EU financial compromise could see agriculture take hit

Proposal to break deadlock includes limits to Cap payments and reduced rural funds

German chancellor Angela Merkel speaking to Dutch prime minister Mark Rutte. Photograph: Francisco Seco/Pool/EPA

German chancellor Angela Merkel speaking to Dutch prime minister Mark Rutte. Photograph: Francisco Seco/Pool/EPA

 

A draft document submitted to the national leaders of the European Union member states to try to break deadlocked talks on the seven-year budget and pandemic recovery fund includes limits to Common Agricultural Policy payments and reduced rural development funds.

The proposal was eked out in painstaking negotiations that ran night and day since Friday in a tussle between budget-conscious wealthy northern states and a broad group of countries advocating for a generous stimulus package that would counteract a severe recession.

Under the proposal, a €5 billion “Brexit adjustment reserve” will be set aside in the common EU budget for “unforeseen and adverse consequences in member states and sectors that are worst affected” by the United Kingdom’s exit from the European Union.

Ireland had pushed for this measure along with other member states, arguing that the existing plan did not sufficiently take into account the potential impact of Brexit on top of the economic damage of the pandemic.

The document allocates €77.1 billion for the European agricultural fund for rural development, a reduction compared with previous proposals though not as much as feared, while Ireland is in line for €300 million in funds targeted towards member states “facing particular structural challenges in their agriculture sector”, according to the document.

Regarding Common Agricultural Policy funds for farmers, the proposal includes limiting payments to €100,000 per beneficiary.

This capping of direct payments for large farmers would “be introduced on a voluntary basis”, according to the document, which notes that it will apply only to the basic income support for sustainability and that member states can subtract all labour-related costs from the amount.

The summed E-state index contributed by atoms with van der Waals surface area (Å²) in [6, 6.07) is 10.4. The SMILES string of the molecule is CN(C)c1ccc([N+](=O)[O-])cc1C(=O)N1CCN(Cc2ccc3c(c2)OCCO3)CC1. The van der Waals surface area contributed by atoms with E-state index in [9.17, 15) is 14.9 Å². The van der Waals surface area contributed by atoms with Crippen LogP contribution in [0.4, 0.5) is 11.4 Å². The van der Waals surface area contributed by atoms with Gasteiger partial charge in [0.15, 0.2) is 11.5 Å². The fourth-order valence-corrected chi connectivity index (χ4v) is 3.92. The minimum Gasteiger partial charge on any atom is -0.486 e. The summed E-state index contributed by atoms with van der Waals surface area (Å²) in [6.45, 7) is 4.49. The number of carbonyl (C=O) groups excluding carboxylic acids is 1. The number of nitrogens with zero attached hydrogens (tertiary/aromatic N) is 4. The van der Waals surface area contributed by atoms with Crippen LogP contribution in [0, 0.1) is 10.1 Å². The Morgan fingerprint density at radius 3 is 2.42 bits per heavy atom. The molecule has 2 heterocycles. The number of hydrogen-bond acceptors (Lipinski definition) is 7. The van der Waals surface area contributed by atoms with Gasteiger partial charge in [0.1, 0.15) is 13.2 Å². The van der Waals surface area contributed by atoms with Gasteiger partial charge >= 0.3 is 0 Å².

In all, “the share of the Cap expenditure that is expected to be dedicated to climate action shall be 40 per cent”, according to the document.

Deep disagreement

The proposal was drawn up in a bid to break deadlock between member states, which were divided by deep disagreements over the size of the pandemic rescue fund and how the money should be distributed.

The new proposal foresees €390 billion of grants, down from an initial €500 billion, and €360 billion euros of low-interest loans to be given to member states, according to need.

A new allocation formula calculates the need of member states according to the actual economic impact of the pandemic as well as on past economic data, which could help Ireland secure a greater proportion of funds if it is badly hit by the downturn.

A number of additional programmes proposed by the European Commission in recent months have also been cut back to try to clinch agreement, including research funding and the Just Transition Fund, which the European Commission had put forward as a way to subsidise the transition towards carbon neutrality in member states.

The group of frugal northern states led by the Netherlands had pushed for cuts and oversight of spending as the price for their sign-off on the recovery fund, which member states including Ireland have argued is essential to prevent the EU falling into a severe depression.